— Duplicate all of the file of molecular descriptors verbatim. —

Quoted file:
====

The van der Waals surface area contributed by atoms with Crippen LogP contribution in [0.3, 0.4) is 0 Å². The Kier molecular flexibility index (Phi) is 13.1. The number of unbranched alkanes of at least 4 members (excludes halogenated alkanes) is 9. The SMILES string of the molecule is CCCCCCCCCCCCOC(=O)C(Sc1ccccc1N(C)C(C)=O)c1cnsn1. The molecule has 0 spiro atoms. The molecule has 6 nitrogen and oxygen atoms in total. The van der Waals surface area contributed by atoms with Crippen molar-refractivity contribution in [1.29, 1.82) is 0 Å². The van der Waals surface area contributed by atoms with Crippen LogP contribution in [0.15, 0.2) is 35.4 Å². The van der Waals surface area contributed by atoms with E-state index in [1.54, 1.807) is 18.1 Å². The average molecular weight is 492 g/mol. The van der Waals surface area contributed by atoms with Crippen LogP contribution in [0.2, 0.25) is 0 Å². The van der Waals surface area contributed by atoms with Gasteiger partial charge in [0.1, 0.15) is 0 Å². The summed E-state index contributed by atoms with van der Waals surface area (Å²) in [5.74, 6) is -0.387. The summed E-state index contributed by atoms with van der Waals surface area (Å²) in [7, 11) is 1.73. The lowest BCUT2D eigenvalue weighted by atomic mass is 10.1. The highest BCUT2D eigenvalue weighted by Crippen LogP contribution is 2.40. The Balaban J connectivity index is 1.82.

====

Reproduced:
The van der Waals surface area contributed by atoms with Crippen LogP contribution in [0.3, 0.4) is 0 Å². The Kier molecular flexibility index (Phi) is 13.1. The number of unbranched alkanes of at least 4 members (excludes halogenated alkanes) is 9. The SMILES string of the molecule is CCCCCCCCCCCCOC(=O)C(Sc1ccccc1N(C)C(C)=O)c1cnsn1. The molecule has 0 spiro atoms. The molecule has 6 nitrogen and oxygen atoms in total. The van der Waals surface area contributed by atoms with Crippen molar-refractivity contribution in [1.29, 1.82) is 0 Å². The van der Waals surface area contributed by atoms with Crippen LogP contribution in [0.15, 0.2) is 35.4 Å². The van der Waals surface area contributed by atoms with E-state index in [1.54, 1.807) is 18.1 Å². The average molecular weight is 492 g/mol. The van der Waals surface area contributed by atoms with Crippen LogP contribution in [0.2, 0.25) is 0 Å². The van der Waals surface area contributed by atoms with Gasteiger partial charge in [0.1, 0.15) is 0 Å². The summed E-state index contributed by atoms with van der Waals surface area (Å²) in [5.74, 6) is -0.387. The summed E-state index contributed by atoms with van der Waals surface area (Å²) in [7, 11) is 1.73. The lowest BCUT2D eigenvalue weighted by atomic mass is 10.1. The highest BCUT2D eigenvalue weighted by Crippen LogP contribution is 2.40. The Balaban J connectivity index is 1.82.